The premise of Crawl sounds as if it’s been made before, but it’s original. The plot sounds ridiculous, of a gator film in a hurricane. And yet, we are carefully pulled into the story feeling the claustrophobic spaces in the basement as our two protagonists try to outrun and outsmart gators. Even when the ridiculous, and I mean ridiculous third act begins we buy it because the filmmaker cared to make us really believe this world in the beginning. Crawl is a tense film that will inflict jump scare after jump scare on you. It was a great experience when I saw this on the big screen with an audience that was screaming, and it worked just as well again at home.

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Apart from the horror, the story surrounds an estranged father and daughter relationship. The daughter was a champion diver trained by her father to go the distance, but we see that in time the coaching seemed to strain their relationship and she doesn’t seem him until he is in life-threatening danger during the hurricane. This gives us people to care about, which is the hardest thing for most horror movies to give an audience.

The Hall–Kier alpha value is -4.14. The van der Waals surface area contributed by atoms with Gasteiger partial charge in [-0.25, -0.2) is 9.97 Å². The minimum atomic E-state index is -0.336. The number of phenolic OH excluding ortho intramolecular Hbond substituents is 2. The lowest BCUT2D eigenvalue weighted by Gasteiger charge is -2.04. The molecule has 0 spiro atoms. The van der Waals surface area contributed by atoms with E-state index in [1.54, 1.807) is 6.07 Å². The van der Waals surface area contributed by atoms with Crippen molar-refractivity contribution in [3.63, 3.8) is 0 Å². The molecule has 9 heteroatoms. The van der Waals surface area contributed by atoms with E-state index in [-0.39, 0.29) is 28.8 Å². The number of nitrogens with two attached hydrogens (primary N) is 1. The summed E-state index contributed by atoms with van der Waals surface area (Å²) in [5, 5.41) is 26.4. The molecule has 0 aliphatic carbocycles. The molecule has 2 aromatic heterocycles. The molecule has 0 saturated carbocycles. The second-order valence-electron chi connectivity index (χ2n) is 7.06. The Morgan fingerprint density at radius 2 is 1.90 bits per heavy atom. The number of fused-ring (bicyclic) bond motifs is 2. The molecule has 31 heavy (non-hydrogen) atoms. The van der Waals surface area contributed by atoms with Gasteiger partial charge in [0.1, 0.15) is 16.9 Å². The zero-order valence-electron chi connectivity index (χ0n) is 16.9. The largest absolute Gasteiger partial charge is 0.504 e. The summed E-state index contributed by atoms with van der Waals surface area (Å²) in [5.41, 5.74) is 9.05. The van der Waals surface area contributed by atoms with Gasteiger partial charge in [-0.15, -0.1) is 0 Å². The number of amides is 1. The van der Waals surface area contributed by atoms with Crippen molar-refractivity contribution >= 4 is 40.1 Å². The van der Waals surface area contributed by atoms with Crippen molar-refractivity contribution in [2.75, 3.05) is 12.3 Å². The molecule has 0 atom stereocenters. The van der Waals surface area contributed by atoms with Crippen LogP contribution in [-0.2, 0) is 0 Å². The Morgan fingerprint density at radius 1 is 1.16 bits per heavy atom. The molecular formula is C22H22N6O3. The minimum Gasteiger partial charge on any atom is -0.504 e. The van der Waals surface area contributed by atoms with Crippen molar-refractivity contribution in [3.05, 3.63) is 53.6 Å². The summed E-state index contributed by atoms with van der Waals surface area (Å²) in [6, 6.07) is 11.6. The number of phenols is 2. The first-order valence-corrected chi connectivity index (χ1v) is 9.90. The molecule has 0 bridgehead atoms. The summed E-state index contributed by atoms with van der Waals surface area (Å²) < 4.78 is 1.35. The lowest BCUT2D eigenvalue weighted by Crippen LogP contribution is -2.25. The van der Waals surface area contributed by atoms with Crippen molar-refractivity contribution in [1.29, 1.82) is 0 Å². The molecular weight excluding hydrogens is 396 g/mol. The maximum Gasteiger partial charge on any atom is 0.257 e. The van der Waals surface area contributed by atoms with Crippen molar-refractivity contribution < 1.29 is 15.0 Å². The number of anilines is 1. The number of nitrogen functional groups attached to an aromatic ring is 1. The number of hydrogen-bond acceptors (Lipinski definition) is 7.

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I hope we get more monster films like this that have so much care attached to them. If you happen to catch the special features on the Blu-ray disc you will find the set is almost entirely practical, which blows my mind as I thought for sure it would require plenty of CGI. I recommend checking it out when you’re next looking for a monster movie.